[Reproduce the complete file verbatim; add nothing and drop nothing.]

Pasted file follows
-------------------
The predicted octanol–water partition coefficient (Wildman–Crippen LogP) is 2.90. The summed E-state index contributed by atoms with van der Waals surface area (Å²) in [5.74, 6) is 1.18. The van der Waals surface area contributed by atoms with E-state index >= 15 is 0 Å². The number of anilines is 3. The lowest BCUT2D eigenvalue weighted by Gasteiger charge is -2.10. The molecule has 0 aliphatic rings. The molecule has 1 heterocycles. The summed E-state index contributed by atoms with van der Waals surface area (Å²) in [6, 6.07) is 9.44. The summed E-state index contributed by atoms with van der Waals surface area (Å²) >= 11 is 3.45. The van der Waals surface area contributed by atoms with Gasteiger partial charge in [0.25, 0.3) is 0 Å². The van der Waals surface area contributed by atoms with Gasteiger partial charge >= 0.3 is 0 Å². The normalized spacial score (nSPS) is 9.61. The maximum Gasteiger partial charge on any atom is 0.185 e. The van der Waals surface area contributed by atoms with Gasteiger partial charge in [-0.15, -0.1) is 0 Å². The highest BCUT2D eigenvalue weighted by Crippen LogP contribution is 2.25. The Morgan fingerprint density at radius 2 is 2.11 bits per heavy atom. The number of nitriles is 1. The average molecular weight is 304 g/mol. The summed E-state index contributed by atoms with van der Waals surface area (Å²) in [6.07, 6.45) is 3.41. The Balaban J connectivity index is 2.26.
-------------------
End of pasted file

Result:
The predicted octanol–water partition coefficient (Wildman–Crippen LogP) is 2.90. The summed E-state index contributed by atoms with van der Waals surface area (Å²) in [5.74, 6) is 1.18. The van der Waals surface area contributed by atoms with E-state index >= 15 is 0 Å². The number of anilines is 3. The lowest BCUT2D eigenvalue weighted by Gasteiger charge is -2.10. The molecule has 0 aliphatic rings. The molecule has 1 heterocycles. The summed E-state index contributed by atoms with van der Waals surface area (Å²) in [6, 6.07) is 9.44. The summed E-state index contributed by atoms with van der Waals surface area (Å²) >= 11 is 3.45. The van der Waals surface area contributed by atoms with Gasteiger partial charge in [0.25, 0.3) is 0 Å². The van der Waals surface area contributed by atoms with Gasteiger partial charge >= 0.3 is 0 Å². The normalized spacial score (nSPS) is 9.61. The maximum Gasteiger partial charge on any atom is 0.185 e. The van der Waals surface area contributed by atoms with Gasteiger partial charge in [-0.15, -0.1) is 0 Å². The highest BCUT2D eigenvalue weighted by Crippen LogP contribution is 2.25. The Morgan fingerprint density at radius 2 is 2.11 bits per heavy atom. The number of nitriles is 1. The average molecular weight is 304 g/mol. The summed E-state index contributed by atoms with van der Waals surface area (Å²) in [6.07, 6.45) is 3.41. The Balaban J connectivity index is 2.26.